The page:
What if ... American hadn't avoided bankruptcy in 2003?

It took late-night confrontations, the resignation of its top leader and a near-collapse of the deal, but everyone at American Airlines Inc. breathed a collective sigh of relief in April 2003 when unionized workers finally agreed to deep pay cuts that kept the company out of bankruptcy

Today the carrier is making a profit. But it has unhappy employees, heavy debt and higher labor costs than most of its major competitors. It also doesn't get a lot of credit for having avoided the plunge into Chapter 11.

What should be a happy memory instead is a complex subtext in increasingly acrimonious labor negotiations.

Both sides wear the avoidance of bankruptcy as a badge of honor.

American officials point out that employees are getting much more in pensions and benefits than those at the airlines that went into bankruptcy; the unions reply that it was all thanks to their sacrifices, which saved the airline and created the wealth being pocketed by top executives.

Nearly five years after the court filings were put away unused, it's worth examining American's decision to avoid the bankruptcy path taken around the same time by United Airlines Inc., Delta Air Lines Inc., Northwest Airlines Corp. and US Airways Group Inc.

All of American's constituencies say they are happy that the airline avoided a trip to bankruptcy court.

Certainly there are no complaints from owners of AMR Corp.'s publicly traded shares, which were nearly worthless in early 2003 and are now valued at more than $5.5 billion.

But among American's executives and employees, there are much-discussed downsides.

In investor conference calls, meetings with employees and discussions with the news media, American officials frequently lament the carrier's cost disadvantage compared with peers that lowered their labor expenses in bankruptcy.

Jeff Brundage, American's senior vice president of human relations, acknowledges that the airline wishes it had the unit labor costs of its competitors that went through the bankruptcy process.

But "I also look at our nonlabor costs and say I'm glad we have that," he said.

"If you want to look at our business in its individual pieces, you could lust after a whole host of other things at other carriers."

American continues to fund generous pension plans and helps pay for retiree medical coverage, costs that the bankrupt airlines were able to chuck or reduce, he said.

"But we've also benefited by reducing much of our nonlabor costs, and we've done a good job as a result of avoiding bankruptcy and improving the balance sheet," Mr. Brundage said.

On the labor side, the pay cuts employees were asked to accept in 2003 were so deep that some union officials questioned at the time whether they would be better off letting the airline file for bankruptcy.

The Transport Workers Union agreed to pay cuts for its mechanics, dispatchers, fleet service clerks and other ground workers. But that path was better than the one that led to bankruptcy court, the union says today.

"We don't believe we would be better off in bankruptcy," said Dennis Burchette, lead negotiator for the TWU.

"Look at the people who have chosen that path. The only people who benefit in bankruptcy are lawyers and bankers."

Double-digit cuts

In 2003, American's three major unions - the TWU, the Allied Pilots Association and the Association of Professional Flight Attendants - agreed to contracts that helped give AMR the $1.8 billion in annual cost-cutting it demanded to avoid a trip to federal bankruptcy court.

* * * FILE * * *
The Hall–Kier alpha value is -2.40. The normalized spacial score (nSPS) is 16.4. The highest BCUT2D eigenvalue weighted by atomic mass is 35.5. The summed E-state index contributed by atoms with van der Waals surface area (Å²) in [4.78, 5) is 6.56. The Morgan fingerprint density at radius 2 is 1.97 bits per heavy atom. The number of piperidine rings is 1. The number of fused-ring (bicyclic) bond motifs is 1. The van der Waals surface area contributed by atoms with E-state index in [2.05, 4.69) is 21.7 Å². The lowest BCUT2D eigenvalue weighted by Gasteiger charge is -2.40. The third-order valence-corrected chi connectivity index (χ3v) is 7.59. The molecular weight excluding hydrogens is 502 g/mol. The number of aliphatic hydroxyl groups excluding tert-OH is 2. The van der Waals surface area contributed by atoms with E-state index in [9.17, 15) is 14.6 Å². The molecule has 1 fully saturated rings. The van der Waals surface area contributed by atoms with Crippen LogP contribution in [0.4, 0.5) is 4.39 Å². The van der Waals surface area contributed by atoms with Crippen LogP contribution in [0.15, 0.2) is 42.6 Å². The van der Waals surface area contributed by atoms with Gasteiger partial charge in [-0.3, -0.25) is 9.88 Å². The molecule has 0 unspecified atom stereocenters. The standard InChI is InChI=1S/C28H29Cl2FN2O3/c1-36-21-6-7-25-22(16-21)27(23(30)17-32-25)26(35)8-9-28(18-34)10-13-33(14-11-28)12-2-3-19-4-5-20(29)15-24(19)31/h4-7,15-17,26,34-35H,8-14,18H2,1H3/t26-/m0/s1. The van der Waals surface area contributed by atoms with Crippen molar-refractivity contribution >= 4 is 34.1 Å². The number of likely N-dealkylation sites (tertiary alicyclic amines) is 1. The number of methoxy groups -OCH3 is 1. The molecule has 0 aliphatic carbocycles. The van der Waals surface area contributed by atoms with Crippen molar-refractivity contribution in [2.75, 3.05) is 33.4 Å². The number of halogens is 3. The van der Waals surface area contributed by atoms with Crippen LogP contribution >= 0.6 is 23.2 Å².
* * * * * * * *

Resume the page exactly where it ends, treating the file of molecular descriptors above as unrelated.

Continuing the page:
The unions agreed to double-digit percentage cuts in pay rates plus reductions in benefits and changes in work rules to make the carrier more productive.

In retrospect, Allied Pilot Association spokesman Karl Schricker says, it was better than letting management, debtors and a bankruptcy judge decide how deep the cuts would go.

As union leaders learned at a conference last month on the Railway Labor Act, which governs airline negotiation, Section 1113 of the bankruptcy code allows managements to get around collective bargaining, he said. That wasn't Section 1113's intent, but it was how the courts interpreted it in airline cases, he said.

Now that AMR is profitable again, the pilots' union is pushing hard to get back all the items it gave up in 2003 and more.

In addition to simply restoring prior levels of compensation, it wants pay increases that account for cost-of-living raises along the way, on the grounds that executives already are benefiting through their pay and other compensation, and that the union concessions saved the company.

"We didn't just bail out American Airlines and AMR Corp.," Mr. Schricker said. "We bailed out the leaseholders. We bailed out the debt holders. We bailed out the shareholders. We bailed out everyone."

Decades of drama

American's dance with bankruptcy was just part of a decades-long drama for the airline industry that kicked into high gear shortly after deregulation was instituted during the Carter administration.

With the federal government no longer regulating fares and markets, airlines had to adjust to a new, tougher reality, just as fuel prices soared during the Iran hostage crisis that began in 1979.

Frank Lorenzo, who had taken control of Continental Airlines Inc. in 1983, took that carrier into bankruptcy court to cut its costs and persuaded a bankruptcy judge to abrogate its labor contracts. The airline filed for bankruptcy again in 1990 and almost entered bankruptcy once more in late 1994 and early 1995.

Continental survived after a new team of managers reorganized its finances and operations.

But survival of bankrupt airlines in the 1980s and 1990s was the exception. Aviation pioneers Braniff International, Eastern Air Lines Inc., Pan American World Airways Inc. and Trans World Airlines Inc. all died in bankruptcy court.

The first Braniff emerged once in 1984, only to go back into bankruptcy two more times.

After selling its best international assets, Pan Am died in December 1991 when its reorganization plan collapsed. Eastern parked its airplanes the last time in January 1991. American bought TWA's assets after TWA filed for bankruptcy a third time in January 2001.

It wasn't pretty, but during the deregulation shakeout, consolidation in the industry was seen as a good thing by many analysts.